Vacuum driven gripper assemblies are useful for a variety of automated transfer functions in manufacturing operations. However, prior art grippers tend to have a high acquisition and operating cost. Additionally, valuable manufacturing cycle time can be consumed between nozzle changes in multiple nozzle gripper assemblies.

BRIEF DESCRIPTION OF THE DRAWINGS

FIG. 1 is a depiction of various orientations of a prior art multiple nozzle rotary head gripper assembly.

FIG. 2 is a fragmentary view of a gripper assembly which forms a part of a robotic device, in accordance with the present invention.

FIG. 3 is a view of the pressure manifold of the gripper assembly of FIG. 2.

FIG. 4 is a second orientation of the gripper assembly of FIG. 2, in which one nozzle has been retracted.

FIG. 5 is a fragmentary cross-sectional view of the nozzle positions of the orientation of the gripper assembly of FIG. 4.

FIG. 6 is a third orientation of the gripper assembly of FIG. 2, in which two nozzles have been retracted.

FIG. 7 is a fragmentary cross-sectional view of the nozzle positions of the orientation of the gripper assembly of FIG. 6.

FIG. 8 is a fourth orientation of the gripper assembly of FIG. 2, in which three nozzles have been retracted.

FIG. 9 is a fragmentary cross-sectional view of the nozzle positions of the orientation of the gripper assembly of FIG. 8.

DETAILED DESCRIPTION OF THE PREFERRED EMBODIMENT

Generally, the present invention provides for a gripper assembly such as used on a robotic device, or an automated part placement machine. The gripper assembly includes telescopic vacuum nozzles which are selectively extendible and retractable to present a gripping surface of a variety of sizes. Preferably, the nozzles have gripping surfaces of successively smaller diameters, and are concentrically arranged such that a nozzle with a smaller gripping surface is positioned within a nozzle with a larger gripping surface. Each nozzle is controllable by a controller which determines whether the nozzle is to be extended or retracted, thereby presenting a variety of gripping surfaces. A vacuum source connected to the nozzles selectively provides vacuum pressure which is presented at the gripping surface of a selected nozzle. The controllers for controlling the vacuum pressure and the selection of nozzles may be separate and independent from the robotic device.

The present invention can be best understood with references to FIGS. 2-9. FIG. 2 is a fragmentary view of a gripper assembly 100 which forms a part of a robotic device 105, such as one used as an automated parts placement machine. The gripper assembly 100 includes as structural elements, a support apparatus 110, concentric telescoping vacuum nozzles 260, 270, 280,290, and a mechanism 157, 300 for selectively moving at least some of the vacuum nozzles 260, 270,280, 290. The robotic device 105 has a controller (not shown) which causes the selection of one of the nozzles 260,270, 280, 290 for gripping or grasping an object, such as a piece part. The gripper assembly 100 uses vacuum pressure to create a suction effect for gripping an object (not shown), and a release of such vacuum pressure to release the object. The gripping and releasing actions of the gripper assembly 100 can be controlled independently from the robot. Thus, the gripper assembly 100 is adaptable to a variety of robotic devices.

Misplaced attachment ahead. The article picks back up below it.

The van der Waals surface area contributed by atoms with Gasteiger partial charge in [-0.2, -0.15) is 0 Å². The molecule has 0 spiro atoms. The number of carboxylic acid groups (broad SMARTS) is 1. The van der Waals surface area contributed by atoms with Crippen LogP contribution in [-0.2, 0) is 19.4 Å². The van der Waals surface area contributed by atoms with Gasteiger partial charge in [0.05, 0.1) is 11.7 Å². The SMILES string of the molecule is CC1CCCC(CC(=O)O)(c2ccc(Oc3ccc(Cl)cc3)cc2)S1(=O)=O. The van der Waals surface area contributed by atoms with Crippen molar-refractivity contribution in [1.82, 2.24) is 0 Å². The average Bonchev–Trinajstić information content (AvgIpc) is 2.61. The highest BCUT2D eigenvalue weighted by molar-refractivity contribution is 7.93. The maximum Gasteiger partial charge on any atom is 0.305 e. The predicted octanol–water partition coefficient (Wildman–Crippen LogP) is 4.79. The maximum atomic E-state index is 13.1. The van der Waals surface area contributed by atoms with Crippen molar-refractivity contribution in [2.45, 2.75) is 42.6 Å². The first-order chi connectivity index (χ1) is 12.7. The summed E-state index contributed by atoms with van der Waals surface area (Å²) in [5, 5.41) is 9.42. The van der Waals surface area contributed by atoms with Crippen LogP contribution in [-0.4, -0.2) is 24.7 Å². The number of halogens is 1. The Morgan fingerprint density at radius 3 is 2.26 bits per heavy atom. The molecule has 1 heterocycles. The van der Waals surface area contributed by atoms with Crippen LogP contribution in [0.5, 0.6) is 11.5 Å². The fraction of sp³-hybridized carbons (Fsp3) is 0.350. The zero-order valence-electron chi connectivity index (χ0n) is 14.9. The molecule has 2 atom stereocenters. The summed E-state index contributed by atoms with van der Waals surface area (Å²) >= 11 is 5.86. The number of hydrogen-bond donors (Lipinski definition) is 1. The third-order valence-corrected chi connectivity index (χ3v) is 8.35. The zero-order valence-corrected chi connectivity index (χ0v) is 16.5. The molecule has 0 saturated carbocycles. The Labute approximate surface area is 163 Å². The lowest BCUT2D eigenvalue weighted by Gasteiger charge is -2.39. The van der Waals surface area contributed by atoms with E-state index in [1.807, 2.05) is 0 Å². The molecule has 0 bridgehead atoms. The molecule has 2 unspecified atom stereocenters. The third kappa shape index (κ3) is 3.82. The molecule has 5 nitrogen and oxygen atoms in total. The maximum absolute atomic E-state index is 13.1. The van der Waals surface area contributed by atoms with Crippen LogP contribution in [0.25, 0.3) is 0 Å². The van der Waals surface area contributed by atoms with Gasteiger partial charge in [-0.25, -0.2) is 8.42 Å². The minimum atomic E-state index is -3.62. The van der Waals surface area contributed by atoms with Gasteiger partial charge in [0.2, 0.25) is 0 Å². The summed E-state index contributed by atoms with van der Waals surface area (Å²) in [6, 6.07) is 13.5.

The support apparatus 110 for the gripper assembly 100 has several structural members including an adapter 130, a base flange 120, a fixed flange 190, slidable flanges 160, 170, 180, guide rods 140, and a pressure manifold 150. Preferably, these structural members are formed from metal, or other rigid material. The adapter 130 is used to mount the gripper assembly 100 to a robotic device 105, which forms a support structure. The adapter 130 forms a support base for the remaining structural elements of the gripper assembly 100. The base flange 120 has a fiat cylindrical shape. The base flange 120 is mounted to the adapter 130 using compression springs 125 which function as shock absorbers. The guide rods 140 extend, in a substantially parallel fashion, from the base flange 120 to the pressure manifold 150. The guide rods 140 serve several purposes. They provide the structural frame of gripper assembly 100. They rigidly secure the base flange 120, the fixed flange 190, and the pressure manifold 150, and provide a structure to support the slidable flanges 160, 170, 180.

FIG. 3, shows a top view of the pressure manifold 150. The pressure manifold 150 serves as a central input point for connecting air sources 157 to the gripper assembly 100. The air sources 157 are needed to drive air pistons 300 which are used to selectively move the slidable flanges 160, 170, 180. Thus, the pressure manifold 150 has air inlets 156 for accepting the air sources 157 and mount points 154 for air pistons 300, and air channels 152 for pneumatically coupling the air pistons 300 to the air sources 157.